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Just below the surface of national conversations about politics in Washington, corruption, impeachment proceedings, and climate change, there is also the growing social, moral, and medicolegal debate about the therapeutic benefits of cannabis and cannabis byproducts that are now saturating the marketplace online and in grocery stores and pharmacies just about everywhere.

One of the many interesting and informative talks given at a recent medical meeting I attended in Cleveland was on the topic of medical marijuana and CBD oil. The presenter, Eric P. Baron, D.O., a neurologist at the Center for Neurological Restoration - Headache and Chronic Pain Medicine at the famed Cleveland Clinic Neurological Institute, shared some fascinating data not only on the history of the use of cannabis but on the research currently underway to study the therapeutic effects of cannabinoid derivatives.

Cannabis has been used medically since ancient times and was first reported used in China thousands of years ago. It was introduced to the western world as cannabis indica in 1839 by Dr. William Brook O’Shaughnessy after he returned from studies in India. At the time, it was promoted as an analgesic and muscle relaxant. The product gained favor into the late 19th and early 20th centuries and was actually marketed by pharmaceutical companies that are common names today – Bristol-Myers Squibb, Davis, and Eli Lilly. Cannabis-based products were prescribed for numerous ailments, but in 1915, Dr. William Osler, considered the father of modern medicine, successfully treated migraine headache patients with cannabis.

 

In 1930, a government bureaucrat, Harry J. Anslinger, became the first commissioner of the U.S. Treasury Department’s Federal Bureau of Narcotics, a position he held during the presidencies of Herbert Hoover, FDR, Harry Truman, Dwight Eisenhower, and JFK. Talk about a career bureaucrat! Prior to his appointment in 1930, Harry opined that cannabis use was small potatoes compared to the really nasty drugs, cocaine and heroin, which had been outlawed in 1914 but were prevalent in only a small segment of society at the time.

 

A 2016 web story on CBSNEWS.com referenced Johann Hari’s book Chasing the Scream: The First and Last Days of the War on Drugs, in which Hari wrote that Anslinger was concerned about “job security” and the weakness of his new position caused by the “small crumbs” represented by cocaine and heroin, so he needed a bigger target to support his new bureaucracy as alcohol prohibition was on the way to repeal in 1933. As seems to happen when individuals are given a power position in government, Anslinger’s opinion changed when he was put in charge in the FBN, and the federal government determined that marijuana was now a menace to society, associated with psychosis, addiction, and violent crime, and that this “drug of abuse” was used by “minority, low-income communities.” An all-out war to rid the country of all drugs was begun in earnest with the implementation of the Marijuana Tax Act in 1937, which outright criminalized possession or sale of cannabis.

 

In 1941, cannabis preparations were taken off the Pharmacopoeia and the National Formulary, summarily ending the therapeutic use of the products. When the Controlled Substance Act was enacted in 1970, cannabis became and remains a Schedule 1 drug, defined as having “high potential for abuse, no currently accepted medical use in the U.S., and has a lack of accepted safety for use of the drug under medical supervision.” The Drug Enforcement Agency (DEA) has indicated no plans to change that as there is no “accepted medicinal use” despite significant research literature citing expanding clinical success for numerous medical conditions.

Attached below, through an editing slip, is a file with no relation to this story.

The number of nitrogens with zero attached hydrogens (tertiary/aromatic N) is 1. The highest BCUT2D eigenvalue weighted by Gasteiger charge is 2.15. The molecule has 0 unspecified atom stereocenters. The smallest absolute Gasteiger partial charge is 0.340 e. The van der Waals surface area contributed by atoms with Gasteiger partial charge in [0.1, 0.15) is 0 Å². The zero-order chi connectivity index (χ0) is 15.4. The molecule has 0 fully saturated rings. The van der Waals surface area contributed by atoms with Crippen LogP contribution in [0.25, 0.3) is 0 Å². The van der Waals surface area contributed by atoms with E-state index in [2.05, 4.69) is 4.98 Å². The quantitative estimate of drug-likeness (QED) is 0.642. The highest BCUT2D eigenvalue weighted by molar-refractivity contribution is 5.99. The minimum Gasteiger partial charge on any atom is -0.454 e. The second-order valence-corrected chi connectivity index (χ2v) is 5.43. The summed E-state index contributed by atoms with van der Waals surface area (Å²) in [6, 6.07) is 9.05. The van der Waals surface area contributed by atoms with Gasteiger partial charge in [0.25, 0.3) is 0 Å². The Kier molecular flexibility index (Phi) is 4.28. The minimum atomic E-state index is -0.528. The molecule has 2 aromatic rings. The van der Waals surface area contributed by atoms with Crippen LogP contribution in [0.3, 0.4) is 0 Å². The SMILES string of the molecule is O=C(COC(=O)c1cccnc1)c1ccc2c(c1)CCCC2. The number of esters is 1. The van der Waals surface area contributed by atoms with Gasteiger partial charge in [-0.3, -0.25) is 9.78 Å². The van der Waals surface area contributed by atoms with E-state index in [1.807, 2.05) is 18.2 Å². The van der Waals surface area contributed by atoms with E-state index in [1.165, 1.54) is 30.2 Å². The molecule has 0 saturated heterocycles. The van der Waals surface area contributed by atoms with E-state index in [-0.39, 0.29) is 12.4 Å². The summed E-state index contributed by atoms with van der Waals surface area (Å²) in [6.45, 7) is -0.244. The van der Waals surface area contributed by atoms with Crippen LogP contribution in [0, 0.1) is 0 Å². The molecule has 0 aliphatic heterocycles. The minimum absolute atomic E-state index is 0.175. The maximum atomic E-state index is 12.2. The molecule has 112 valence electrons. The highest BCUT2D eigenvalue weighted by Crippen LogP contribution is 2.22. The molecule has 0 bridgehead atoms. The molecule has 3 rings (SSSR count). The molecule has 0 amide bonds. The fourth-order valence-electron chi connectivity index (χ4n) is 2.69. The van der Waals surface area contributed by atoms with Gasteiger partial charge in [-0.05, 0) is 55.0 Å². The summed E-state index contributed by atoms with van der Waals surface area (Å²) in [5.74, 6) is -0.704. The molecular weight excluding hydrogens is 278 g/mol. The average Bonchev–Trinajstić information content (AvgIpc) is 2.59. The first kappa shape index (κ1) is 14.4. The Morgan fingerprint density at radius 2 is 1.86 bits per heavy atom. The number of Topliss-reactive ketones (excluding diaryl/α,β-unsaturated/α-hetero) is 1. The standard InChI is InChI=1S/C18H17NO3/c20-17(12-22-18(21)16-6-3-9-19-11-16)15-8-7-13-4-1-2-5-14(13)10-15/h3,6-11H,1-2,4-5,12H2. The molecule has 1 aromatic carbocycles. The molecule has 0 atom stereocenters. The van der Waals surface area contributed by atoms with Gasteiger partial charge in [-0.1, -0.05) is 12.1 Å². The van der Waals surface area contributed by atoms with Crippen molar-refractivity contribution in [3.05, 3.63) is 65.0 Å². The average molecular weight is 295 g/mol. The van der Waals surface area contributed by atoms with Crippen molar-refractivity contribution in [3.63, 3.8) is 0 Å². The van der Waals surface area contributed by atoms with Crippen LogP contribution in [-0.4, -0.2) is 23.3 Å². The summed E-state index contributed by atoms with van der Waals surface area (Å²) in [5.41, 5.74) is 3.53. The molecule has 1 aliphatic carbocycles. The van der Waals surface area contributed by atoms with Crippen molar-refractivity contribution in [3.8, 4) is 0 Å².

Interestingly, the Food and Drug Administration (FDA) has approved three cannabinoids for medicinal purposes. Two of them, Dronabinol (Marinol©) and Nabilone (Cesamet©), treat the nausea and vomiting that are common side effects of chemotherapy. The third, Epidiolex, is the first and currently only FDA- approved purified cannabis-derived CBD (cannabidiol) for some forms of seizure disorders. 

 

CBD was removed from the list of controlled substances under the Farm Bill legislation in 2018, a big first step to easing federal legal prohibitions of cannabis-derived drug therapies. The FDA is now reviewing these products, but there is currently no quality control or dosage standardization for CBD, so purity and active ingredients, including the levels of tetrahydrocannabinol (THC, the psychoactive “high” inducing chemical in cannabis) of less than 0.3% cannot be assured.

 

Use of any cannabis products, including CBD products or medical marijuana, is still prohibited for all classes of FAA medical certification, and that status isn’t likely to change in the foreseeable future. Despite the actions of many states to decriminalize or legalize recreational and medical marijuana, its use is still illegal under federal statutes. So, the moral of the story is “don’t get high when you’re getting high!”
Portrait of Gary Crump, AOPA's director of medical certification with a Cessna 182 Skylane at the National Aviation Community Center.
AOPA NACC (FDK)
Frederick, MD USA

Gary Crump

Gary is the Director of AOPA’s Pilot Information Center Medical Certification Section and has spent the last 32 years assisting AOPA members. He is also a former Operating Room Technician, Professional Firefighter/Emergency Medical Technician, and has been a pilot since 1973.

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